Any efforts that result in those reforms/safeguards that correct the likely illegal/unconstitutional nature of the violations are gonna justify/validate the criticisms and complaints from we "authoritarians", and incontrovertibly establish BHO's participation in them.

All you'll then have left when the smoke clears is something akin to Rice's "WHo could have possibly known/predicted they'd fly planes into the towers!" line of BS, because that's what all the protectionism of BHO is in spirit if not substance. If anybody has elevated anybody to "godlike status", it's been those defending BHO in the ways and manner you guys have.

Beyond that, I find this insulting effort both amusing and a classic case of projection. Try starting the "kindness" routine yourself, and spare us the the thinly veiled BS about alleged Snowden/GG/etc worship, "fearmongering" charges (while claiming to want the same thing they're asking for/in pursuit of) and whitewashing/denying all the BS your side on this matter has polluted this board with that has served as provocation.

Gee, if they aren't spying on Americans, where's the DEA getting their tips? http://www.google.com/search?q=NSA+DEA+connection&rls=com.microsoft:en-us:IE-SearchBox&ie=UTF-8&oe=UTF-8&sourceid=ie7 ANd if that's the case, and judges, prosecutors, defense attorneys, and their defendents are victimized by ignorance that should be dispelled by discovery, how does that impact your "no victims" claim? Of course victims that don't know they've been victimized aren't stepping forward in droves. It doesn't take a genius to figure that one out.

That read like an effort to lay claim to the high ground you've never had on this matter, and to ameliorate the ego pain down the road after you've been shown to be disasterously wrong about BHO's role and responsibility is all of this, and that's largely due to a clinging to misplaced trust long after it was unwarranted imo.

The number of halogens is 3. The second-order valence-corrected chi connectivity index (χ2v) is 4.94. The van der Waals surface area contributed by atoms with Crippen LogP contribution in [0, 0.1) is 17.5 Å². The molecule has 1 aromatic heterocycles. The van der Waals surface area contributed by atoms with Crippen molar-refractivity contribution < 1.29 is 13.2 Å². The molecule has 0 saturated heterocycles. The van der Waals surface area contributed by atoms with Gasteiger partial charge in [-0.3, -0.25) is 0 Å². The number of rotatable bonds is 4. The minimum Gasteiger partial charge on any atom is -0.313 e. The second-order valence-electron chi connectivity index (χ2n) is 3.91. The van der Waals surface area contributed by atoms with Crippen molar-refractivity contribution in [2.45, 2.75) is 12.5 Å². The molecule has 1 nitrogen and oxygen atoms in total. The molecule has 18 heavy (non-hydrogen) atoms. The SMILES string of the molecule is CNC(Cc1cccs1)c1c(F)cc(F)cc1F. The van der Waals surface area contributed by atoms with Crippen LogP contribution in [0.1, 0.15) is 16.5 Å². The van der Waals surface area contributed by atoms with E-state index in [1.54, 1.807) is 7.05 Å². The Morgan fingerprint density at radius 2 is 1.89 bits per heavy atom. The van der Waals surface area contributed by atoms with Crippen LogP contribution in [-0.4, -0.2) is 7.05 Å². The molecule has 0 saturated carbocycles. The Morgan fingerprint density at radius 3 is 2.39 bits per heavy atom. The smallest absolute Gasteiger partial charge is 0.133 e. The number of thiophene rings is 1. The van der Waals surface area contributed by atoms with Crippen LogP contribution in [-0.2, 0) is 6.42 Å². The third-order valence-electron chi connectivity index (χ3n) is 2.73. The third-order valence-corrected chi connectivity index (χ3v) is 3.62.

The record/our memories indicate NSA and apologists, etc, have lied

I'm beginning to think that this question should have figured more prominently in the "debate" from the beginning.

It's really about the only time imo, that Saint Raygun's evil nine words "I'm from the gov, and I'm here to help!" has a real world application in terms of the inherent dubiousness of claims made by gov officials. It also dovetails with the notion that in this great debate between security v rights that the CiC no doubt gives the former greater weight to (in a "I was against it before I was for it kinda way" and therefore a motive for taking license with the truth, the whole truth, and nothing but the truth.

Avoiding it certainly explains all of their focus on we racists, etc, and messengers like Snowden, GG, etc.

Imo gullibility (like a lotta other unflattering things) is something that rightwingers don't have a monopoly on, and this has been showcased throughout this debate, as have some of those other unflattering things.

Why believe anything the government says about the NSA?
8/8/2013 10:30am by Gaius Publius 74 Comments
. .At this point, why would you believe anything the State, or anyone fronting for it, tells you about NSA domestic spying? Even the gullible have to be non-virgins by now. Let’s take a look.

Here’s security expert Bruce Schneier on just this subject. He starts (my emphasis, including a few bullets and some reparagraphing throughout):

Restoring Trust in Government and the Internet
In July 2012, responding to allegations that the video-chat service Skype — owned by Microsoft — was changing its protocols to make it possible for the government to eavesdrop on users, Corporate Vice President Mark Gillett took to the company’s blog to deny it. Turns out that wasn’t quite true.

Or at least he — or the company’s lawyers — carefully crafted a statement that could be defended as true while completely deceiving the reader. You see, Skype wasn’t changing its protocols to make it possible for the government to eavesdrop on users, because the government was already able to eavesdrop on users.

And this is just the start of this great piece. Two things to note: http://americablog.com/2013/08/why-would-you-believe-anything-the-state-tells-you-about-nsa-spying.html

Or hell, given that "secrecy" is an intregal part of whole thing, isn't it an expectation that taking license with the truth is gonna be part of the effort to preserve it?

I do think so.